Supergran steps in to help deliver baby

The Christie family with new baby, Barnaby. Barnaby was born at home unexpectedly and delivered by his grandmother, Marilyn. Barnaby pictured with parents Darren and Gemma and grandmother Marilyn
The Christie family with new baby, Barnaby. Barnaby was born at home unexpectedly and delivered by his grandmother, Marilyn. Barnaby pictured with parents Darren and Gemma and grandmother Marilyn
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A grandmother kept cool and calm when she had to help deliver her grandson.

Marilyn Christie says she didn’t have time to stop to think when her daughter-in-law screamed out for help.

She rushed to her side and within minutes baby Barnaby was born.

Marilyn, 57, a receptionist at the Sheep Market Surgery in Stamford, then wrapped him in a towel and gently held him until paramedics arrived.

“There was no time to panic, you just think this is what I’ve got to do,” she said.

“I think a kind of ‘mother hen’ instinct just takes over.

“It wasn’t until the following night when I really took stock of it. I woke up in a blind panic thinking just how differently things might have turned out.

“But it is lovely now to think I actually helped deliver my grandson.”

The drama began at about 7.30am on Thursday last week when Marilyn’s daughter-in-law Gemma, 27, woke up with mild contractions which were about 10 minutes apart.

Her husband Darren, 31, telephoned the hospital, which advised the couple to wait at their home in St John’s Close, Ryhall, until the contractions were five minutes apart.

At about 7.45am, Darren rang his parents Marilyn and Steve, of Cedar Road, Stamford, so they could look after the couple’s daughter Matilda, two. Marilyn said: “I jumped in the shower when they first rang because I didn’t think it would be so quick. Gemma was in labour with Matilda for 26 hours!

“Then we got another phone call so I blasted my hair with the hairdryer and set off but I got stuck behind a lorry!”

When Marilyn arrived at about 8.40am she was talking to Darren, 31, when they heard Gemma scream upstairs in the bathroom.

The couple helped Gemma into the bedroom to get her more comfortable.

Marilyn said: “You could see the baby’s head so I knew everything was going to happen very quickly.

“I supported the baby’s head and he just sort of slithered out.

“Darren was on the phone to the 999 operator who asked whether the baby was breathing and I could see he was.

“It did worry me for a moment that he wasn’t crying but when I wrapped him in a towel he started spluttering and coughing and I knew he was alright.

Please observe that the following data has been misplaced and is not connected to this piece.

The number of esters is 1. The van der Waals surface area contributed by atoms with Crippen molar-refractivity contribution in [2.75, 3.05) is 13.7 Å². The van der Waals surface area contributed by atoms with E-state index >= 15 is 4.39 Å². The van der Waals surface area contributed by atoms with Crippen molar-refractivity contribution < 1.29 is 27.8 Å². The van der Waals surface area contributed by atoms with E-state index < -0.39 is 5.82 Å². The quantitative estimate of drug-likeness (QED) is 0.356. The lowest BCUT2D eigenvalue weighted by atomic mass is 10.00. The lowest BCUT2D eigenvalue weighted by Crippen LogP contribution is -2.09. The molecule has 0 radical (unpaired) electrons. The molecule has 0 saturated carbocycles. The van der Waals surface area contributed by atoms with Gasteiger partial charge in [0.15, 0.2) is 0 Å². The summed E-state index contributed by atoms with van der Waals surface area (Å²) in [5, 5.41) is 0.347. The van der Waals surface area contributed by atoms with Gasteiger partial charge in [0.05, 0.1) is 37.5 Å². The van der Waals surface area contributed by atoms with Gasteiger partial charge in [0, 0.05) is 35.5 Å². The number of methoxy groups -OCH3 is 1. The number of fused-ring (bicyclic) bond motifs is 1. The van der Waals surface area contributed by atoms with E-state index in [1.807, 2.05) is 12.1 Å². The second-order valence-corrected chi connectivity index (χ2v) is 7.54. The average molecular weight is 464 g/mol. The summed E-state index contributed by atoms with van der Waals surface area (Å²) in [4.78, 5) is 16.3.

“I then held my grandson while we waited for the paramedics and Darren asked me if I wanted to know the baby’s name, and he told me, which was a really lovely moment.

“Poor Gem had had no painkillers at all but managed to stay really calm.

“The paramedics then arrived and checked everything was OK. The midwife then came and cut the cord and gave Barnaby to his mum.”

Barnaby was born at 8.54am and weigh 8lb 12oz. He had been due the previous day.

Marilyn said: “It was absolutely wonderful to be a part of it all. I have a wonderful bond now with Barnaby.

“All my friends at the surgery are now joking that if anyone turns up about to give birth, I’ll be there to assist!”

Gemma and Barnaby were taken to Peterborough City Hospital and were kept in until Saturday as a precaution because Gemma had the infection group B streptococcus, which can be passed onto the baby.

Antibiotics need to be given to the baby immediately after the birth to prevent this but thankfully Barnaby wasn’t affected.

Gemma told the Mercury: “I’m so grateful Mum got stuck behind that lorry otherwise we might have been on our way to hospital and he could have been born in the car. She was very calm and collected.

““It was quite nice to have a couple of days in hospital to recover and get over the shock of it.

“He’s quite a content baby and Matilda really loves him.”

Darren, an estate agent at Fine and Country in St Mary’s Street, Stamford, said the family had had a very sober Christmas in case the baby came early but never imagined it would be such a quick birth.

Marilyn’s husband Steve, 58, a management consultant, arrived a few minutes before the paramedics to look after Matilda, who had been happily watching Peppa Pig on TV, unaware of the drama upstairs.